Figure 5.2 : A frame document.

Make the Document Outline Smarter

Using JavaScript, you can also make it easier for the user to quickly navigate the document outline. You can allow the user to hide irrelevant portions of the outline, leaving only the portions that are important to him or her. You can do this by making the outline a dynamic document created on the fly instead of a static document loaded from the server.

You can visualize the document outline shown in Figure 5.1 as a tree structure. With JavaScript, you can create a new-and-improved tree structure whose branches can be collapsed so that the subordinate branches and leaves are out of the way. This approach allows the user to "prune" the tree on the fly, leaving a shorter outline that's easier to navigate. Naturally, you should be able to bring back the subordinate branches and leaves at any time. As an example, Figure 5.3 shows a full outline; Figure 5.4 shows the same outline with the Web Pages branch collapsed.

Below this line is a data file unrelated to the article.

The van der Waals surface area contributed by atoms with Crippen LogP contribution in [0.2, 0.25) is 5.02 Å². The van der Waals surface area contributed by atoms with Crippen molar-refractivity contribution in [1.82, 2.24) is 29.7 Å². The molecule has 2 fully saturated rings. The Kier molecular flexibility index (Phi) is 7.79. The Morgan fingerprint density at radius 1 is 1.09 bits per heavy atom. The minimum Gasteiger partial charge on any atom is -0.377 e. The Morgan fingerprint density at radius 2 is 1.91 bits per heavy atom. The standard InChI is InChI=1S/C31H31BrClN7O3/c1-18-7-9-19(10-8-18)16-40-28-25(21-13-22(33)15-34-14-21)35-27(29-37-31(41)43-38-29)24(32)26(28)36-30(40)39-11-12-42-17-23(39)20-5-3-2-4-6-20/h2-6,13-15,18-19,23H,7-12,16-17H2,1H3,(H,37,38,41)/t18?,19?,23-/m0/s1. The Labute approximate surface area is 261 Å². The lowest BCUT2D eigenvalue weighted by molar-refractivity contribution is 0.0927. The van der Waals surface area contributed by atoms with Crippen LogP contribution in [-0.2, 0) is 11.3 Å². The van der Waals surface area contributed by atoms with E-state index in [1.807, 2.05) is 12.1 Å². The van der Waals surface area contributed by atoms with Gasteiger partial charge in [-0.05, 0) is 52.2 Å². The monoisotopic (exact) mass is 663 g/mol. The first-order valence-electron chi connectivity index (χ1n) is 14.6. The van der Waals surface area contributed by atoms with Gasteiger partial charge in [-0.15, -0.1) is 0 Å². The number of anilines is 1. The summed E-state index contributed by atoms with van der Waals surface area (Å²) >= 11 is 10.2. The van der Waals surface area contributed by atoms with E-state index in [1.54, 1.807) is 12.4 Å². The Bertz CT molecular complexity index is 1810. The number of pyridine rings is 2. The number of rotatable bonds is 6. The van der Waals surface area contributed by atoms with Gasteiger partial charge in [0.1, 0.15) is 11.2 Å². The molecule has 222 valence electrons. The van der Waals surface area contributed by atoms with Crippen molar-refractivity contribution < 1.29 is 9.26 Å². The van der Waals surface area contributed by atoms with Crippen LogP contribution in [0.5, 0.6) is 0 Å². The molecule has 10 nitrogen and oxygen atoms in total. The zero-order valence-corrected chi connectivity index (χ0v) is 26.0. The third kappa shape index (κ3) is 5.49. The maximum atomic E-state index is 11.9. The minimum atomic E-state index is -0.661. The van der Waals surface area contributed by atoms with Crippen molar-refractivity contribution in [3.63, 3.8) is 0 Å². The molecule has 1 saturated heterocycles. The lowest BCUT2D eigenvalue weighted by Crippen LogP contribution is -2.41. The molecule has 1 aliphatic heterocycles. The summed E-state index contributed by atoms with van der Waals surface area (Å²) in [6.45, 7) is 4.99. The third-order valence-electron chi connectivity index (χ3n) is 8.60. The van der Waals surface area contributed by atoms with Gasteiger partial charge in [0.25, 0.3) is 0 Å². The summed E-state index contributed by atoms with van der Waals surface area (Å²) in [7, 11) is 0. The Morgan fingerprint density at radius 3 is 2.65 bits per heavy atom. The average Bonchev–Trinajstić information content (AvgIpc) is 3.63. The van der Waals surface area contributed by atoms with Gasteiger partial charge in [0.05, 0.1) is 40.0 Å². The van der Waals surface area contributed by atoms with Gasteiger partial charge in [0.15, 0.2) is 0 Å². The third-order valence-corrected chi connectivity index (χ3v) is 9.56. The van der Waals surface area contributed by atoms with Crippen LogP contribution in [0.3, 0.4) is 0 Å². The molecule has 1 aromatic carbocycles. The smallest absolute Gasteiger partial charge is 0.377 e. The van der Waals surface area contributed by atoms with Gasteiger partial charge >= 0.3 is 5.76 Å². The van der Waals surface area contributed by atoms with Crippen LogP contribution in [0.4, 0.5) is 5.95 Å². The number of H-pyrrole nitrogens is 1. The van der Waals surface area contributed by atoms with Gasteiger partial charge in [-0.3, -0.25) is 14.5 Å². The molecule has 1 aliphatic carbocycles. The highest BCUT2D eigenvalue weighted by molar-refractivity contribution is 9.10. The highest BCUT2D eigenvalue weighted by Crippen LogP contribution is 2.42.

Figure 5.3 : The Web Pages branch is open.

Figure 5.4 : The Web Pages branch has been collapsed and is closed.

Creating a collapsible tree structure

First you'll create a simple tree structure consisting of two kinds of objects: branch objects and leaf objects. Branch objects have zero or more subordinate leaf objects and zero or more subordinate branch objects. Leaf objects have no constituent objects.

A branch object has a title property; this is the text that will be displayed in the document outline. It also has a flags property that, if set, indicates that its constituent branch and leaf objects are to be displayed. If the flags property is clear, its constituent objects are not to be displayed. A branch object also has a url property, which is the URL of a document that describes the branch and its constituent objects-a summary, perhaps. The url property may be empty if there is no document logically associated with the branch and its constituent objects.